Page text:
This is the way I worked it. I went to familysearch.org: 'Browse By Location' links on left column and selected the Europe and United Kingdom as my present interest. This brings up a huge number of available collections. Some are transcribed records and some are still just image collections that need to be 'trawled' through year by year and page by page - just like viewing a parish register on a microfilm reader at an LDS Family History Centre.

I then clicked on the top of the Last Updated column to bring up the latest additions by date order. This gives me their latest additions.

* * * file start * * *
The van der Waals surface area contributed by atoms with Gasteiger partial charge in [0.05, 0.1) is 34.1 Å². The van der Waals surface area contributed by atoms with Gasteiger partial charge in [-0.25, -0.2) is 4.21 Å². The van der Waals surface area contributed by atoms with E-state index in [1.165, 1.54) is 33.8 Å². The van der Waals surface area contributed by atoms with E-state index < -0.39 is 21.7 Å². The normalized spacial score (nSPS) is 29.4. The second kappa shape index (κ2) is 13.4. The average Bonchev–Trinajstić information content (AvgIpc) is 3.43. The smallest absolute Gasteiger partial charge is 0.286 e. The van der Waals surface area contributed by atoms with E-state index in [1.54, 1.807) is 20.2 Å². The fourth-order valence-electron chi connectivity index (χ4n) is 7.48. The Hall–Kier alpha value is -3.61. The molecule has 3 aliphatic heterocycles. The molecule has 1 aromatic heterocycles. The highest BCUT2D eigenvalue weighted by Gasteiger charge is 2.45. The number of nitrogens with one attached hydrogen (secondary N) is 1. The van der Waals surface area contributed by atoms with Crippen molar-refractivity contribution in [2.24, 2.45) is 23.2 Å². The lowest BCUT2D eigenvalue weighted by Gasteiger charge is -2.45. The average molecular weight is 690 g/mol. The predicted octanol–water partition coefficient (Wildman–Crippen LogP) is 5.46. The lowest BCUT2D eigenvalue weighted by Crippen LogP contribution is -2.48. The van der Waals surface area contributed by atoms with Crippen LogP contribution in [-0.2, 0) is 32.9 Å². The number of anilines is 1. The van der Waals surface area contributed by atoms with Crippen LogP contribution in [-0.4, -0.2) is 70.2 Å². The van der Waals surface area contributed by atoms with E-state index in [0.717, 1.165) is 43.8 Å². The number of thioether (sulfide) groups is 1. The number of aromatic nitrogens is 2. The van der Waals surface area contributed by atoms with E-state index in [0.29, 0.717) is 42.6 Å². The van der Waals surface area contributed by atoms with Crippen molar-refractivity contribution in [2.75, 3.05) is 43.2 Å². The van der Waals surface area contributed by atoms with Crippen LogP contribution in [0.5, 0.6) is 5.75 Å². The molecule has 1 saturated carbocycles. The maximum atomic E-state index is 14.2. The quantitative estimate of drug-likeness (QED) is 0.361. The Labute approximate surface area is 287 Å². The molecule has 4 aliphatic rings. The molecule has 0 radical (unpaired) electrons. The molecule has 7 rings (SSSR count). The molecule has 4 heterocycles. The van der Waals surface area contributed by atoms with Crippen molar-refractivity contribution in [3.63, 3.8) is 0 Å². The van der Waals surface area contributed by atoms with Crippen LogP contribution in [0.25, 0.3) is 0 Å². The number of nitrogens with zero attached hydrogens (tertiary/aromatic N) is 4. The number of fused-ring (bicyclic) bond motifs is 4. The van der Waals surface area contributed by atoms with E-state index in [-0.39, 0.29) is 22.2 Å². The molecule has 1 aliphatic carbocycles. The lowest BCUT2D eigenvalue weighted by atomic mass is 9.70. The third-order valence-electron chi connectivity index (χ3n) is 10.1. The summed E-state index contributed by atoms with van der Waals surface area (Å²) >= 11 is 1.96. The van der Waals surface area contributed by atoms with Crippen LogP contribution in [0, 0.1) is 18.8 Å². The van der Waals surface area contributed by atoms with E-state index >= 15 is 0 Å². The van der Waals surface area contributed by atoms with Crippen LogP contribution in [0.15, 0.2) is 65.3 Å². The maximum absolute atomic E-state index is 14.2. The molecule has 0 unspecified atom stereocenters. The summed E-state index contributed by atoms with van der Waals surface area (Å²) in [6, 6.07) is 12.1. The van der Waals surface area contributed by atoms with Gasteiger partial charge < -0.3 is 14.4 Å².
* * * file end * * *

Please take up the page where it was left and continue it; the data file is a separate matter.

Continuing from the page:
The England, Norfolk Parish Registers, 1538-1900 is a stunning example of the digitising of entire parish registers and placing them on-line. The only way I could view such original parish registers previously was to either fly to England from Australia and head for the local Record Office or order in the microfilm and view it at my local LDS Family History Centre - which in fact I have been doing on a very regular basis for 15 years. This is just a wonderful development and thousands more will follow. The LDS has a hollowed out mountain in Salt Lake City, Utah with hundreds of thousands of microfilmed parish records from countries all over the world.

The England, Essex Parish Registers, 1538-1900 collection are transcribed records - one of many collections that we can thank hundreds of volunteers for transcribing. Nowhere yet complete of course but still substantial. It is updated as new transcriptions are added.